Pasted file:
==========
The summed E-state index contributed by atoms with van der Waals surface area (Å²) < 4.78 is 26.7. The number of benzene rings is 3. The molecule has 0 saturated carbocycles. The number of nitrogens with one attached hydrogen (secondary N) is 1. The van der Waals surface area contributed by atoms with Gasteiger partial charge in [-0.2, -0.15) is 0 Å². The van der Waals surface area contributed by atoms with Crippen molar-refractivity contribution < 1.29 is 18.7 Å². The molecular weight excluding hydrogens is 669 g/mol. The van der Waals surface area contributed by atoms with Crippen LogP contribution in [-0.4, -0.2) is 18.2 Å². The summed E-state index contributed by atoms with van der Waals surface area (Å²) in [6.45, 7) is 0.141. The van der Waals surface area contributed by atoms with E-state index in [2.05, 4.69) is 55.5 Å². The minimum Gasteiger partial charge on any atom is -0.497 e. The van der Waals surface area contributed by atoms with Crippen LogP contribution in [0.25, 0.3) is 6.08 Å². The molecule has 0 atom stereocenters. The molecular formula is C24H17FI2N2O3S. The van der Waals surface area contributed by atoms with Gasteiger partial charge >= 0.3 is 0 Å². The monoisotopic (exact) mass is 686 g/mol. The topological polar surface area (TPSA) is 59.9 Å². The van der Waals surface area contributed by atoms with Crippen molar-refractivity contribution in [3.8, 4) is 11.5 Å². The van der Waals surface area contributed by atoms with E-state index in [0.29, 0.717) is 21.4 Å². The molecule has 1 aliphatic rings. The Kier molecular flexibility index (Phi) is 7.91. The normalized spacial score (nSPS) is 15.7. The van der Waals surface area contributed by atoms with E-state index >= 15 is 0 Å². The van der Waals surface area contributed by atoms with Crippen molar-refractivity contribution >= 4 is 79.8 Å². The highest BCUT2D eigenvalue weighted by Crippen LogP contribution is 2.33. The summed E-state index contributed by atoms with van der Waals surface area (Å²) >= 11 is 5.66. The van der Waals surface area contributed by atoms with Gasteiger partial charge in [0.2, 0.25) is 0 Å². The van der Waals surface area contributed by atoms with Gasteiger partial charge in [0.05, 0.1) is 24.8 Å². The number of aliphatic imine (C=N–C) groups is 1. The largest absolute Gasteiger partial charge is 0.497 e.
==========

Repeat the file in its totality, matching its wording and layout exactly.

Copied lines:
The summed E-state index contributed by atoms with van der Waals surface area (Å²) < 4.78 is 26.7. The number of benzene rings is 3. The molecule has 0 saturated carbocycles. The number of nitrogens with one attached hydrogen (secondary N) is 1. The van der Waals surface area contributed by atoms with Gasteiger partial charge in [-0.2, -0.15) is 0 Å². The van der Waals surface area contributed by atoms with Crippen molar-refractivity contribution < 1.29 is 18.7 Å². The molecular weight excluding hydrogens is 669 g/mol. The van der Waals surface area contributed by atoms with Crippen LogP contribution in [-0.4, -0.2) is 18.2 Å². The summed E-state index contributed by atoms with van der Waals surface area (Å²) in [6.45, 7) is 0.141. The van der Waals surface area contributed by atoms with E-state index in [2.05, 4.69) is 55.5 Å². The minimum Gasteiger partial charge on any atom is -0.497 e. The van der Waals surface area contributed by atoms with Crippen LogP contribution in [0.25, 0.3) is 6.08 Å². The molecule has 0 atom stereocenters. The molecular formula is C24H17FI2N2O3S. The van der Waals surface area contributed by atoms with Gasteiger partial charge >= 0.3 is 0 Å². The monoisotopic (exact) mass is 686 g/mol. The topological polar surface area (TPSA) is 59.9 Å². The van der Waals surface area contributed by atoms with Crippen molar-refractivity contribution in [3.8, 4) is 11.5 Å². The van der Waals surface area contributed by atoms with E-state index in [0.29, 0.717) is 21.4 Å². The molecule has 1 aliphatic rings. The Kier molecular flexibility index (Phi) is 7.91. The normalized spacial score (nSPS) is 15.7. The van der Waals surface area contributed by atoms with E-state index >= 15 is 0 Å². The van der Waals surface area contributed by atoms with Crippen molar-refractivity contribution >= 4 is 79.8 Å². The highest BCUT2D eigenvalue weighted by Crippen LogP contribution is 2.33. The summed E-state index contributed by atoms with van der Waals surface area (Å²) >= 11 is 5.66. The van der Waals surface area contributed by atoms with Gasteiger partial charge in [0.2, 0.25) is 0 Å². The van der Waals surface area contributed by atoms with Gasteiger partial charge in [0.05, 0.1) is 24.8 Å². The number of aliphatic imine (C=N–C) groups is 1. The largest absolute Gasteiger partial charge is 0.497 e.